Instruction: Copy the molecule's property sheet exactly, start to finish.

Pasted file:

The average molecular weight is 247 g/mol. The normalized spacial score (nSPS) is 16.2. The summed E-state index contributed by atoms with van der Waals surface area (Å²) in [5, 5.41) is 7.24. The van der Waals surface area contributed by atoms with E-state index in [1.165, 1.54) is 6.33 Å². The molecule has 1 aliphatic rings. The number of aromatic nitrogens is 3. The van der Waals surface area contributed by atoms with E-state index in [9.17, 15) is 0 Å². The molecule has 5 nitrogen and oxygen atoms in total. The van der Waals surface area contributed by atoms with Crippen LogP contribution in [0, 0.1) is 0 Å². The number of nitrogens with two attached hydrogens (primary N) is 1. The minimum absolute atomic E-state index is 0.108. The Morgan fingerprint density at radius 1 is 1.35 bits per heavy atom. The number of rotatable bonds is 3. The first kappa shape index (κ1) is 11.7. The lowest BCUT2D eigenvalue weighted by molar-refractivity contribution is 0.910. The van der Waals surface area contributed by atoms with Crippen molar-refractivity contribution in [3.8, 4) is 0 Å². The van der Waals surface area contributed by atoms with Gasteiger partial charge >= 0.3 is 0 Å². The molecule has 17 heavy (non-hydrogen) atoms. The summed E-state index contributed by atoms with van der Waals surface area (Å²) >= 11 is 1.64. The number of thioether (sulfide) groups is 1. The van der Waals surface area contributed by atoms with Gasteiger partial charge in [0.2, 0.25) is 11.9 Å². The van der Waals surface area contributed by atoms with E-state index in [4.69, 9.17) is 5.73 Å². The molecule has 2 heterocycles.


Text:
The average molecular weight is 247 g/mol. The normalized spacial score (nSPS) is 16.2. The summed E-state index contributed by atoms with van der Waals surface area (Å²) in [5, 5.41) is 7.24. The van der Waals surface area contributed by atoms with E-state index in [1.165, 1.54) is 6.33 Å². The molecule has 1 aliphatic rings. The number of aromatic nitrogens is 3. The van der Waals surface area contributed by atoms with E-state index in [9.17, 15) is 0 Å². The molecule has 5 nitrogen and oxygen atoms in total. The van der Waals surface area contributed by atoms with Crippen LogP contribution in [0, 0.1) is 0 Å². The number of nitrogens with two attached hydrogens (primary N) is 1. The minimum absolute atomic E-state index is 0.108. The Morgan fingerprint density at radius 1 is 1.35 bits per heavy atom. The number of rotatable bonds is 3. The first kappa shape index (κ1) is 11.7. The lowest BCUT2D eigenvalue weighted by molar-refractivity contribution is 0.910. The van der Waals surface area contributed by atoms with Crippen molar-refractivity contribution in [3.8, 4) is 0 Å². The van der Waals surface area contributed by atoms with Gasteiger partial charge >= 0.3 is 0 Å². The molecule has 17 heavy (non-hydrogen) atoms. The summed E-state index contributed by atoms with van der Waals surface area (Å²) >= 11 is 1.64. The number of thioether (sulfide) groups is 1. The van der Waals surface area contributed by atoms with Gasteiger partial charge in [0.2, 0.25) is 11.9 Å². The van der Waals surface area contributed by atoms with E-state index in [4.69, 9.17) is 5.73 Å². The molecule has 2 heterocycles.